In the period since the onset of the debt and banking crisis in 2008, a series of extraordinary decisions have been made in the name of the Irish people:

The so-called ‘years of plenty’ were only a mirage. They did not eradicate poverty nor put in place basic child care, education, health and other services, neither did they develop our domestic resources or economy. The ten years before 2008 was a period of massive gambling by the financial sector. This drove the property and infrastructure markets into false expansion and inflated pricing, leaving businesses and householders with unsustainable debt.

The decisions that were made in the lead up to the crisis and since then have been made in our name. However, we were never afforded the opportunity to decide on any of the policies that are having such disastrous consequences now.

Likewise, we were never asked if we wanted to sign over our natural resources to exploitation by private companies – mostly foreign – on terms which are amongst the worst in the world. The same occurred in the EEC negotiations which effectively surrendered our vast fisheries to exploitation by everyone except our own Irish fishermen.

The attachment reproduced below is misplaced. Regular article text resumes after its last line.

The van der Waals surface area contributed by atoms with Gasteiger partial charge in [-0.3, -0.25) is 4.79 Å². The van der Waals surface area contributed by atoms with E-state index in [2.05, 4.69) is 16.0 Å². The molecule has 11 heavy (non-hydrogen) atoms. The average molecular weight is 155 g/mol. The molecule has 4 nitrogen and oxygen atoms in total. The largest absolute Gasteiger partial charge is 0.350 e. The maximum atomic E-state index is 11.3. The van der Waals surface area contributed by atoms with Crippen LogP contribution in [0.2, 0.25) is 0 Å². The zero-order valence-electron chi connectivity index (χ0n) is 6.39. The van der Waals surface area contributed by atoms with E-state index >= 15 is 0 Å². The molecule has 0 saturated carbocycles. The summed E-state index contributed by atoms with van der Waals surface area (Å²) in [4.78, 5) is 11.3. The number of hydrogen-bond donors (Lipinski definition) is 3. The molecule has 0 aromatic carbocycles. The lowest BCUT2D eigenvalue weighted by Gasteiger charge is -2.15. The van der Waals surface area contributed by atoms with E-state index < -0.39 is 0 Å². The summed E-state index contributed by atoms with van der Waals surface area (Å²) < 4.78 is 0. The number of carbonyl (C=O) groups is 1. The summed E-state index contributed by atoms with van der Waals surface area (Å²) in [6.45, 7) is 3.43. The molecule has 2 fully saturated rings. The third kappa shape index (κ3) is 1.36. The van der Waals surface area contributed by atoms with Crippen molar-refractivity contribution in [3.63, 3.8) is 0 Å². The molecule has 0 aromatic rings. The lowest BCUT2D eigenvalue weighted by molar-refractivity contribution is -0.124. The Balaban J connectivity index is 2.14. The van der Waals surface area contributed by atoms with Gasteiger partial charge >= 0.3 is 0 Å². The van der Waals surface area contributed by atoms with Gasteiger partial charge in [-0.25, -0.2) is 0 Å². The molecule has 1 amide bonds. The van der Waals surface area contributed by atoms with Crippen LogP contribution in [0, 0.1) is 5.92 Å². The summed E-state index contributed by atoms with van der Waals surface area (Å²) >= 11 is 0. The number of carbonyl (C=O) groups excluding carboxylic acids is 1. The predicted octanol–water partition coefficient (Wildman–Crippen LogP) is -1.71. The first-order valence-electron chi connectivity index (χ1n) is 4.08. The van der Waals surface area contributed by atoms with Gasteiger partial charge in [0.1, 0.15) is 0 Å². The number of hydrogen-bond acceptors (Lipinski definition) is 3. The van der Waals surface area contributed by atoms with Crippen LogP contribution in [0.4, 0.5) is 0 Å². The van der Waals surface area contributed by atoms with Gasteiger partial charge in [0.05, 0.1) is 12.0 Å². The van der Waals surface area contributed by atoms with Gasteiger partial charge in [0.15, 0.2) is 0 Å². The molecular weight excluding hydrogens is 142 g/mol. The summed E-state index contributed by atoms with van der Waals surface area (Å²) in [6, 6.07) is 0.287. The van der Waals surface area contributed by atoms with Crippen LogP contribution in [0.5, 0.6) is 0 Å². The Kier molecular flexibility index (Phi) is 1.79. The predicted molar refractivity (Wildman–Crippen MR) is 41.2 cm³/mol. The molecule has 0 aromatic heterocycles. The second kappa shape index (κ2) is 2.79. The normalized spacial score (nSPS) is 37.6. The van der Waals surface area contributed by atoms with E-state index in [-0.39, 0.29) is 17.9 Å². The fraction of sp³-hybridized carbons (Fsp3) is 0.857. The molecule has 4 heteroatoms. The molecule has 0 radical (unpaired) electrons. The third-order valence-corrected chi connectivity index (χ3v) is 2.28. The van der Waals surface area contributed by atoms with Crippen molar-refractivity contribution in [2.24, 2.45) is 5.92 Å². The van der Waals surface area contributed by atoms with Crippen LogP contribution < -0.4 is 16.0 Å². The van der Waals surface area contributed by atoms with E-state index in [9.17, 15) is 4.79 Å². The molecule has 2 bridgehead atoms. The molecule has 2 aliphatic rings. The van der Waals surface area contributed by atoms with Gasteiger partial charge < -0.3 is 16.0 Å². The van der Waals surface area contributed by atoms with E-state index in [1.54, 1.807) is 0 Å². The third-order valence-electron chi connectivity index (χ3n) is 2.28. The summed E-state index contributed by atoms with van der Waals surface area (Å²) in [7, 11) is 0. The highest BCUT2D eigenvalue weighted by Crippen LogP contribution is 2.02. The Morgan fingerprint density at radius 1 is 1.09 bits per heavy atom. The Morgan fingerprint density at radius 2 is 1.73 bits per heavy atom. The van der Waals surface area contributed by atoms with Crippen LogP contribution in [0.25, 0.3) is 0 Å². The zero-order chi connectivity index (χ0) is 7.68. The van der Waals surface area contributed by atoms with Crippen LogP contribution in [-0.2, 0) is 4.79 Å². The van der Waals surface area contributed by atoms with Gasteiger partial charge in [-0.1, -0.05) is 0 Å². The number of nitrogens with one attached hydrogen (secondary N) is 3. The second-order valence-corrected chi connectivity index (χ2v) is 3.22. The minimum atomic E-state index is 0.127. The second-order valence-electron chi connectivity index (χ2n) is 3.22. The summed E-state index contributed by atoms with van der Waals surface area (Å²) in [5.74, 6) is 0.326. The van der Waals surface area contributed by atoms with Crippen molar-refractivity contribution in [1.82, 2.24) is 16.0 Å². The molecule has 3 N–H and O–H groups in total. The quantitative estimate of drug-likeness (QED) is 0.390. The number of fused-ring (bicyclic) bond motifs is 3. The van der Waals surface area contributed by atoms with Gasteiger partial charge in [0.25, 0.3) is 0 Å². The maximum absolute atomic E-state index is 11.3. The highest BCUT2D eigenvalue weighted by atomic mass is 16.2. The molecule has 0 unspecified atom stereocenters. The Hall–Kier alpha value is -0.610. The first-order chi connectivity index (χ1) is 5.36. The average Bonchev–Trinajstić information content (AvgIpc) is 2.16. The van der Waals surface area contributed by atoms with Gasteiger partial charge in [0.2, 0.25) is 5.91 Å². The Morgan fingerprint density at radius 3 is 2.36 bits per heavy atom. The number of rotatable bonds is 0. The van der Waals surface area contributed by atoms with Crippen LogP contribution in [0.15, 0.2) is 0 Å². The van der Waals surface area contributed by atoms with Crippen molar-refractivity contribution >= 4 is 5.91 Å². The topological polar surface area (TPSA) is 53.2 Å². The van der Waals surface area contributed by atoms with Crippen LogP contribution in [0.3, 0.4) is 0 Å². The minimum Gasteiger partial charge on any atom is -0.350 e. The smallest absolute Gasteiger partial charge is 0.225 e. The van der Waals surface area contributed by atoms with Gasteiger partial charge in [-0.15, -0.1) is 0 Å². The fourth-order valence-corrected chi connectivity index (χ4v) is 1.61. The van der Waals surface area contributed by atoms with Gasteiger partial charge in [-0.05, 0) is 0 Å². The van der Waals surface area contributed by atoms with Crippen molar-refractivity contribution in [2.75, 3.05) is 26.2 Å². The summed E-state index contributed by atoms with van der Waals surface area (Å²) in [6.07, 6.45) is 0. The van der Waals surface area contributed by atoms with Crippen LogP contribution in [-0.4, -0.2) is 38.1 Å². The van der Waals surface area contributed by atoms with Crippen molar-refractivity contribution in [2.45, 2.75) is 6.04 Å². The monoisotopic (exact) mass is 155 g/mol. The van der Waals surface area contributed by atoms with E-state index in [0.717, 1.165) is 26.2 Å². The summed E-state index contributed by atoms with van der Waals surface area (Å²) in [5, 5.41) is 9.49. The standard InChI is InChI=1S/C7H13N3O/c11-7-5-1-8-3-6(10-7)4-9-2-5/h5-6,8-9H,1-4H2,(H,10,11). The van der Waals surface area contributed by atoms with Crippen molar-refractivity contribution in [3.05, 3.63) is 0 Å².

In regard to the EU – when we rejected the Nice and Lisbon treaties, we were brow beaten into re-voting on the same issues until we got it right.

The powers-that-be tell us that we have the right to vote for a government at the time of General Elections. But look what happened after General Election 2011, we voted to remove the last government placing our trust in the promises of the so-called opposition parties.

Once in power, these parties reneged on the policies that they fought the election on. In opposition they opposed the bailout of the bondholders, set their face against the closure of hospitals, cuts in welfare, increased income tax and so on. Now they have adopted the self-same policies of the previous government that were rejected at the polls.

Not only does the will of the people not determine State policy in Ireland but the State is not subject to the supervision of the electorate either. Not only did the regulators fail to control the financial institutions but they actually collaborated in the abuse.

The decisions that are made in our name are made by a handful of powerful people and the Dáil is used to rubber stamp them. We are openly told that the IMF is in town and we must do their bidding.

We live in a state in which we, the citizens, are ruled over rather than ruling.